For the main part of the mosque, my daughter used the round lip to create a dome.  She only drew out half the circle and then created a rectangle underneath it. She used the stencil and paint in the rectangle to give the mosque wall a design.

The final paint job came with the blue sky.  Originally, she had wanted to paint it with stars, but changed her mind and kept it solid.

After the paint had dried, she went back with the stencil and added details with a gold Sharpie.

She also glued the moon and star to the top of the dome.

She set her mosque aside to dry on a flat surface and started on her rings for the toss. Rather than create plain circles, she decided to make a khatam shape, the Arabic world for eight point star. She used a square plate from the kitchen to outline two squares, offset from each other.

She removed the plate and drew two more squares inside, but slightly smaller.

Once the khatam was done, she cut out the shape from the cardboard and made two more.

She painted them all different colors. She made sure they were fully dry before using them.

Now our mosque cardboard ring toss is ready for the kids to play with at camp.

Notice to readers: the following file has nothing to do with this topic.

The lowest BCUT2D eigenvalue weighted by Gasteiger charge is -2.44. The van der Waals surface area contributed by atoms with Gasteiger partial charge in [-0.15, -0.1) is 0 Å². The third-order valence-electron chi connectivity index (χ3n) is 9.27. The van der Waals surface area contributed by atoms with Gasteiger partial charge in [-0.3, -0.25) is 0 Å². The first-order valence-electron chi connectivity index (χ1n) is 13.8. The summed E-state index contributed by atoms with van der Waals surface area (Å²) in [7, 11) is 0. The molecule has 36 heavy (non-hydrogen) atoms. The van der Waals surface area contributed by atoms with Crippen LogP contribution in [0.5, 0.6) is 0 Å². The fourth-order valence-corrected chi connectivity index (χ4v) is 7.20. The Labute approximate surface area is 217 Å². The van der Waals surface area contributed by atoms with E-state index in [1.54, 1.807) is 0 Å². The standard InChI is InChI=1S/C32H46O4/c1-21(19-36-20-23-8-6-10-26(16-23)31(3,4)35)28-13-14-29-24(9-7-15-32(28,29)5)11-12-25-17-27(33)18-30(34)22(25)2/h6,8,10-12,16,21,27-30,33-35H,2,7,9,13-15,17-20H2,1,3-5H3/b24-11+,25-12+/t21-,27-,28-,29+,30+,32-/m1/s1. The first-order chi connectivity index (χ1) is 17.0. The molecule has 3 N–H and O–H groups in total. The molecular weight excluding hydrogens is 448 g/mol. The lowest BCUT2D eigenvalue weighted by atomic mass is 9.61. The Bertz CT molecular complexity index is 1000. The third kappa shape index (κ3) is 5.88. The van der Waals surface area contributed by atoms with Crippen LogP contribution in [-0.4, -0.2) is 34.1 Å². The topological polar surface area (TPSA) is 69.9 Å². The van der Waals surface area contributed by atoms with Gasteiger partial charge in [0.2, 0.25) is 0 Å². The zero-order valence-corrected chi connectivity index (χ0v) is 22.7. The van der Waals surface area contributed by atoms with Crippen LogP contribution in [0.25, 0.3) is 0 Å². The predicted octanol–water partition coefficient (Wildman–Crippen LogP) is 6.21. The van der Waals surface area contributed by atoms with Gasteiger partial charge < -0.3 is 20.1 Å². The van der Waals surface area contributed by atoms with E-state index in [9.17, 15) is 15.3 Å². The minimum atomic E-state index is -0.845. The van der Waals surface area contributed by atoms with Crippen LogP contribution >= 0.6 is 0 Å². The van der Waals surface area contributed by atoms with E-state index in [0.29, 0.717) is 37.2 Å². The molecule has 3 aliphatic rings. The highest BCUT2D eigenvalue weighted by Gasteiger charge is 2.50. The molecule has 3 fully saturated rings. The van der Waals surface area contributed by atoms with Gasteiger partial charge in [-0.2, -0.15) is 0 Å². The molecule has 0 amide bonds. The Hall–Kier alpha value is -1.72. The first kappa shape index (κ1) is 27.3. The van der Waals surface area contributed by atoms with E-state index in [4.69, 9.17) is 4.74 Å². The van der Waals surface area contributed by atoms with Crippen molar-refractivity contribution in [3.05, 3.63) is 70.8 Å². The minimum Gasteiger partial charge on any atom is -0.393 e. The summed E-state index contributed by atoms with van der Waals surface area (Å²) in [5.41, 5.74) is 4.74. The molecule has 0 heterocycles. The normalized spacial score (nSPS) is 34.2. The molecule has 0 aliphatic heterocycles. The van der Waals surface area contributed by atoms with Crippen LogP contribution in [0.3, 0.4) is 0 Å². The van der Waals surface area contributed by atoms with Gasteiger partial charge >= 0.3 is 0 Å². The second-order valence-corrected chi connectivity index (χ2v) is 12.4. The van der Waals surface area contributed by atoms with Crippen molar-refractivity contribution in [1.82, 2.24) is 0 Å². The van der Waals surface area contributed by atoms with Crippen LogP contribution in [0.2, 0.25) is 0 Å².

If  you enjoyed making this mosque craft, be sure to visit

Minaret Zakat Box {Tutorial}

Melted Crayon Mosque {Tutorial}

Masking Tape Khatam Artwork {Tutorial}


Or stop by A Crafty Arab to see hundreds of other tutorials that teach about the Arab world.

Pakistan Straw Topper Flag {Tutorial} Plus {Review}

I was recently sent the picture book Meet Yasmin! by Saadia Faruqi and illustrated by Hatem Aly, from Capstone Publishing.

This fictional tale is about a spirited second grader named Yasim, who lives with a multi-generational Pakistani American family.  She has adventures as an explorer, a painter, a builder and a fashionista.

I took the book to my story time at the library and it got a room full of thumbs up. Everyone that attends is in age range of 4-6, so the book was perfect since the author suggests a range of 5-8.  I read them the chapter on  Yasmin being a painter.  We then talked about times we were in art class when we feel that we are not any good.  The kids loved that there was a person just like them, who feels that way about their artwork too.  It was such a great discussion about how art allows you to make mistakes.